“It ain’t over ‘til it’s over,” said baseball great Yogi Berra. The Nov. 3 contest between President Donald Trump and his Democratic opponent, Joe Biden, turned into an all-nighter and a nail-biter that ain’t over yet as I write this column on Nov. 4.
Biden right now has a lead in the popular vote, but the White House prize goes to the candidate who gleans the most votes in the Electoral College, where 270 votes is the magic number to win. As of this writing, Biden leads in enough swing states to put him over the top, but that could change as election tallies come in from a handful of battleground states—including, surprisingly, Georgia, where Republican candidates have won every presidential election since 1996. But Trump has claimed victory in Georgia anyway, and he is threatening to challenge the results in Wisconsin and Michigan and trying to halt counting in Pennsylvania.
America is an angry and anxious country during this year of politics and pandemic. President Trump did nothing to calm the discord as the votes rolled in from some states while millions of other ballots were not yet counted in others. As Biden counseled patience, Trump walked onstage in the White House in the wee hours of Nov. 4 and launched into a dyspeptic diatribe reminiscent of a tin-horn despot from some banana republic backwater dictatorship.
“This is a fraud on the American people,” he huffed. “This is an embarrassment to our country. We were getting ready to win this election. Frankly, we did win this election… We want the law to be used in a proper manner, so we’ll be going to the U.S. Supreme Court. We want all voting to stop. We don’t want them to find ballots at 4 o’clock in the morning and add them to the list.”
Since record numbers of Americans voted by mail or by absentee ballot this year, a presidential call for “all voting to stop” is an authoritarian sentiment from the chief executive of a country that is supposed to be a democratic republic. For President Trump to assail the election as “a fraud on the American people” and “an embarrassment to our country” is a mordantly ironic statement coming from a president who has himself been a fraud and an embarrassment to millions of Americans who remain aghast at the corruption, contumely and cronyism of the Trump administration. Still, Trump will always play to his cultish base of voters, his hard-core supporters who go right along with the mendacious, the malicious and the militias that Trump stirs up with his endless rallies and incessant bellicosity.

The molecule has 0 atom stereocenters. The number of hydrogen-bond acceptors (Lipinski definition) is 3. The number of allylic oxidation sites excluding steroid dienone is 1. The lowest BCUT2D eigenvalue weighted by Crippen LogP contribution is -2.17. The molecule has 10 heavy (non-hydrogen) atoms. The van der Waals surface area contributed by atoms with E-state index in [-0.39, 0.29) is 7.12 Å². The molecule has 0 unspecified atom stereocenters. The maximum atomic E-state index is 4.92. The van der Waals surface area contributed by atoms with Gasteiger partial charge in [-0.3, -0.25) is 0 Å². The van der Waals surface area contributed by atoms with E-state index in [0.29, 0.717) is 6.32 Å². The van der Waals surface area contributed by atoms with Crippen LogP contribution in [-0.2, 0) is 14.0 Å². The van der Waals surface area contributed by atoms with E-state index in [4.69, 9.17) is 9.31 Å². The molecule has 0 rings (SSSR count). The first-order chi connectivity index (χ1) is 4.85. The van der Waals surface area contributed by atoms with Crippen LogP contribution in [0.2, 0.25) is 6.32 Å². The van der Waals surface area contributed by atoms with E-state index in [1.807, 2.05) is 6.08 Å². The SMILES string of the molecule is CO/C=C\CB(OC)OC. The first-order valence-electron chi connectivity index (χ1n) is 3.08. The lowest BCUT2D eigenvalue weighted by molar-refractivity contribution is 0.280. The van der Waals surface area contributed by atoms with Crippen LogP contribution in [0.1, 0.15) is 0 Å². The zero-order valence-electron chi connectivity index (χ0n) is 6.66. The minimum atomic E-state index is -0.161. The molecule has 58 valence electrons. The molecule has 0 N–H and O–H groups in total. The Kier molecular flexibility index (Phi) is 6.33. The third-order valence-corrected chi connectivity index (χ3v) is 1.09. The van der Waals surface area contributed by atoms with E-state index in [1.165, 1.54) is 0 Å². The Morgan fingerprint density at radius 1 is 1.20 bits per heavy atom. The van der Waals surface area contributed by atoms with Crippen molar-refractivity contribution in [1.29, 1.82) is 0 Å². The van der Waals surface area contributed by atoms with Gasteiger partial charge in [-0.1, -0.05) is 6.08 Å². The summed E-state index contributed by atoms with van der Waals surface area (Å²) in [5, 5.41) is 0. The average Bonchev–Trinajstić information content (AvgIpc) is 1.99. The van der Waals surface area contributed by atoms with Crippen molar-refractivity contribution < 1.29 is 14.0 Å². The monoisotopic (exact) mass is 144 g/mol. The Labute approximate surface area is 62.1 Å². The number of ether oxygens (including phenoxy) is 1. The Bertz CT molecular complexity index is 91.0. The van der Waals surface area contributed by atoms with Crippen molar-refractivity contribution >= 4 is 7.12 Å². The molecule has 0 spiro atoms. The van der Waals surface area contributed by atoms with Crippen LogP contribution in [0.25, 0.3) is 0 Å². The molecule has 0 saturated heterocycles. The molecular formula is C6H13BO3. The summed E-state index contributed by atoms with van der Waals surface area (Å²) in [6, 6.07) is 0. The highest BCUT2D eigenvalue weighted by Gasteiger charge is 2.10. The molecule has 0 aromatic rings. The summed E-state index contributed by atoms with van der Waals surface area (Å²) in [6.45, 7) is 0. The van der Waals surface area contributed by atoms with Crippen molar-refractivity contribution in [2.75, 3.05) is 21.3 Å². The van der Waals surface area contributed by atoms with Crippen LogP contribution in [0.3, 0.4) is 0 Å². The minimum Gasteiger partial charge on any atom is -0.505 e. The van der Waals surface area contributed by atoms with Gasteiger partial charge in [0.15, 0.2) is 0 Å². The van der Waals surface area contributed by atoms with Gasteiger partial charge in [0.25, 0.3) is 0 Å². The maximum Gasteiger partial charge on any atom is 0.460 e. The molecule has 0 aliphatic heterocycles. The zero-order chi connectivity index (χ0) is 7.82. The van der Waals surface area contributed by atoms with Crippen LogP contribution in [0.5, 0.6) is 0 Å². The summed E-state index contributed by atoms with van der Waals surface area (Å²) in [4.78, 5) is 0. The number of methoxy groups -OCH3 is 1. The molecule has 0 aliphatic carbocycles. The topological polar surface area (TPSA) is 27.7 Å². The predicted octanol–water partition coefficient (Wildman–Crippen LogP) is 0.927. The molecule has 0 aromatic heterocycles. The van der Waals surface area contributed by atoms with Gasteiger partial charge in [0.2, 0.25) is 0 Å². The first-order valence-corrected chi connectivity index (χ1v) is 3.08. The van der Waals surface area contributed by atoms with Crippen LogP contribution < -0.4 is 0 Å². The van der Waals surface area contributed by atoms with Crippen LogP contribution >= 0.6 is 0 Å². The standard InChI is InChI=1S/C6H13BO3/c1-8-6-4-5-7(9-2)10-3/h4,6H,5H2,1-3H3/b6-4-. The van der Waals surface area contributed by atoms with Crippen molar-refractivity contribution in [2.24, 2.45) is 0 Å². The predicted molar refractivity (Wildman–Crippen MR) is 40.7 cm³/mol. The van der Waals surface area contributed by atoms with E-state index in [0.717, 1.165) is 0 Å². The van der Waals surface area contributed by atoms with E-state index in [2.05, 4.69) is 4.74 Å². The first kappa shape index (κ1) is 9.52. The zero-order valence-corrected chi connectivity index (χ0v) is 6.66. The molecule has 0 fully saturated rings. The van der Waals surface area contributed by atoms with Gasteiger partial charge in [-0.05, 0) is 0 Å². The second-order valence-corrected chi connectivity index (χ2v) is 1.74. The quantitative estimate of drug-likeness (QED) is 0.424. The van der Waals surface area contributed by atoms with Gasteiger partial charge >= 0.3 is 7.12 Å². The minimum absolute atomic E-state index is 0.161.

No matter how the 2020 election turns out, there are frightening forces in this land that will linger long after all the ballots are counted. White supremacists and militia groups have long felt emboldened by Trump in the White House, and they could turn into sore losers with guns if their man Trump is forced to vacate the premises.
Still, there are signs of hope no matter who wins this presidential election. Millions of Americans are questioning the usefulness of the Electoral College that can award the presidency to the person who comes in second in the popular vote tally, as Trump did in his 2016 campaign against Democrat Hillary Clinton. The old civil-rights-era call for “one person, one vote” is echoed by those who want a popular vote so that the ballot of a voter in Manhattan, NY counts the same as a vote in Manhattan, KS. Other reforms that could come about from this year’s election include easier and more accessible voting and much-needed scrutiny of the Supreme Court in a time when justices are appointed for life with no term limits and “activist judges” are welcomed on the high court as long as they are activist toward a conservative agenda of curtailing Obamacare and abolishing the Roe v. Wade decision that established a right to abortion.
Historians one day will judge this president and this nation. Longtime Washington journalist Elizabeth Drew asked in 1975 how future historians might judge President Richard Nixon’s Watergate scandal. Her questions still apply today with a different Republican in the White House: “Will they know how it felt to be stunned—again and again—as we learned what had been done by people in power? Will they understand how it felt… when it seemed that there were no checks on power?”
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